Joseph Beuys at Artcore Gallery (55 Mill, Pure Spirits building), to August 1. 416-920-3820. Rating: NNN Rating: NNN
If it's one of those days when you want to explore but don't know whether to check out an art gallery or a museum exhibit, in Artcore Gallery hangs the solution: an art exhibit that's like a museum show. The spacious gallery presents a tribute to the late, very socially engaged Joseph Beuys , a great master of the 70s and 80s. The show incorporates Beuys's original work along with documentary photographs.
Over one hundred photographs illustrate Beuys at work on art with a humanistic, environmental, social and economic purpose. You can see him in action making the very work that now sits on the floor opposite you.
Disappointingly, the epic ideas for which he's famous - in particular, that art can change the world - aren't developed fully in the presentation of these pieces. For example, one hundred white boxes stand stacked against a wall, and you're told only that it's "F.I.U. wine" in defence of nature. It helps if you understand that Beuys was a founder of several activist groups, including the Free International University, emphasizing the creative potential in all humans, but the message might still feel unclear.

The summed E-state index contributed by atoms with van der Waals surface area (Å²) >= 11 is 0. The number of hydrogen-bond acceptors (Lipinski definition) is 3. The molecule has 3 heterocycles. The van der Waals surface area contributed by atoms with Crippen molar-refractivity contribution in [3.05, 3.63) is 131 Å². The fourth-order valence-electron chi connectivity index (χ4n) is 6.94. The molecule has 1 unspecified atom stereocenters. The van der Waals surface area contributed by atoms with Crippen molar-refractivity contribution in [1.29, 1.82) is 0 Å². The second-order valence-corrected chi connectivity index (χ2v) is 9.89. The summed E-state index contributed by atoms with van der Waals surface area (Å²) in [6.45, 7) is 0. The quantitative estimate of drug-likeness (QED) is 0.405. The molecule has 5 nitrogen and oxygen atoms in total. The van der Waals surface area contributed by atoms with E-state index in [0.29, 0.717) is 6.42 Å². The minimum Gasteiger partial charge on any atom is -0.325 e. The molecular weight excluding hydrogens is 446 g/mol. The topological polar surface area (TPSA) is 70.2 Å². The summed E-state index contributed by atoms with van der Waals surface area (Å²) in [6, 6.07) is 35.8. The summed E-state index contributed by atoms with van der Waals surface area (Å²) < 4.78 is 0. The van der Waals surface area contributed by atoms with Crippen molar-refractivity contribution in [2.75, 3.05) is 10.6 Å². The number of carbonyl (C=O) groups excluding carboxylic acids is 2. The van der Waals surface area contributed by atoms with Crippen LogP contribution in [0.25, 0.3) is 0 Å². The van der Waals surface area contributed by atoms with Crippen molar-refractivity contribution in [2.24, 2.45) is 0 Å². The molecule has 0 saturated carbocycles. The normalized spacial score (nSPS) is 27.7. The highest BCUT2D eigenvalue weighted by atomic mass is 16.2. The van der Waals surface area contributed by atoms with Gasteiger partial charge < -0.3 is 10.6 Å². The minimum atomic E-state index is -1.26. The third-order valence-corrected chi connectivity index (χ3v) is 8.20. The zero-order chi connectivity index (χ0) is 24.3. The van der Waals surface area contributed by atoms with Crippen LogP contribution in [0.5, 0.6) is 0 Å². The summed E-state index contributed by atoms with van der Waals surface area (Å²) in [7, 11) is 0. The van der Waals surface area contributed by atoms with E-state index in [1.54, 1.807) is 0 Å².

Longer explanations would also help with the display of autographed items like old military telephones and a three-pronged spatula. If he used them to do something interesting, we should be told what it was in more detail.
This German artist had cutting-edge theories of art as political action. Warning: a visit to this show might mean a night of library research. If you're smart, you'll go there first.